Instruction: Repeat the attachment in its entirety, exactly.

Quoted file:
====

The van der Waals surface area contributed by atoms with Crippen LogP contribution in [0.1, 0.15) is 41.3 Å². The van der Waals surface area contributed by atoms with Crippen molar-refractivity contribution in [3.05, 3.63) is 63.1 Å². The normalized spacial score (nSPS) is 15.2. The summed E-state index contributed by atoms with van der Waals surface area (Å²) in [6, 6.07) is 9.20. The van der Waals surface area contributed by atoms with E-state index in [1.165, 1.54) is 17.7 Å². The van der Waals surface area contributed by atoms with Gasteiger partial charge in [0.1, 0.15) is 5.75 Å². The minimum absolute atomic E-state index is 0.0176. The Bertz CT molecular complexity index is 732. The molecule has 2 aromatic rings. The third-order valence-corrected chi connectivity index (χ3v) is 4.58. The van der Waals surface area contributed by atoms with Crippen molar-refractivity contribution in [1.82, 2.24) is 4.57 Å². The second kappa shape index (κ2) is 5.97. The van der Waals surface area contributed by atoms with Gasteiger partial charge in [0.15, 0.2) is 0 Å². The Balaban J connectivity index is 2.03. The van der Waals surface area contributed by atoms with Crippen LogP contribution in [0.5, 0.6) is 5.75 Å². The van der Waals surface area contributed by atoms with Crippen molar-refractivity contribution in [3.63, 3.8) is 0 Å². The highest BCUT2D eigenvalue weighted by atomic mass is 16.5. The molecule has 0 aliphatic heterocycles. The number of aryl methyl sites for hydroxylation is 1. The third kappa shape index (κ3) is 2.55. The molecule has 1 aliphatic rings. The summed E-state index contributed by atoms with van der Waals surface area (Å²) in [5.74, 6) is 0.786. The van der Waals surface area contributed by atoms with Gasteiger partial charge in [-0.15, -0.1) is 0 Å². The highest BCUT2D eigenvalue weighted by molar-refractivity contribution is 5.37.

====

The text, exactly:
The van der Waals surface area contributed by atoms with Crippen LogP contribution in [0.1, 0.15) is 41.3 Å². The van der Waals surface area contributed by atoms with Crippen molar-refractivity contribution in [3.05, 3.63) is 63.1 Å². The normalized spacial score (nSPS) is 15.2. The summed E-state index contributed by atoms with van der Waals surface area (Å²) in [6, 6.07) is 9.20. The van der Waals surface area contributed by atoms with E-state index in [1.165, 1.54) is 17.7 Å². The van der Waals surface area contributed by atoms with Gasteiger partial charge in [0.1, 0.15) is 5.75 Å². The minimum absolute atomic E-state index is 0.0176. The Bertz CT molecular complexity index is 732. The molecule has 2 aromatic rings. The third-order valence-corrected chi connectivity index (χ3v) is 4.58. The van der Waals surface area contributed by atoms with Crippen molar-refractivity contribution in [1.82, 2.24) is 4.57 Å². The second kappa shape index (κ2) is 5.97. The van der Waals surface area contributed by atoms with Gasteiger partial charge in [0.15, 0.2) is 0 Å². The Balaban J connectivity index is 2.03. The van der Waals surface area contributed by atoms with Crippen LogP contribution in [0.5, 0.6) is 5.75 Å². The van der Waals surface area contributed by atoms with Crippen molar-refractivity contribution in [3.63, 3.8) is 0 Å². The highest BCUT2D eigenvalue weighted by atomic mass is 16.5. The molecule has 0 aliphatic heterocycles. The number of aryl methyl sites for hydroxylation is 1. The third kappa shape index (κ3) is 2.55. The molecule has 1 aliphatic rings. The summed E-state index contributed by atoms with van der Waals surface area (Å²) in [5.74, 6) is 0.786. The van der Waals surface area contributed by atoms with Gasteiger partial charge in [-0.15, -0.1) is 0 Å². The highest BCUT2D eigenvalue weighted by molar-refractivity contribution is 5.37.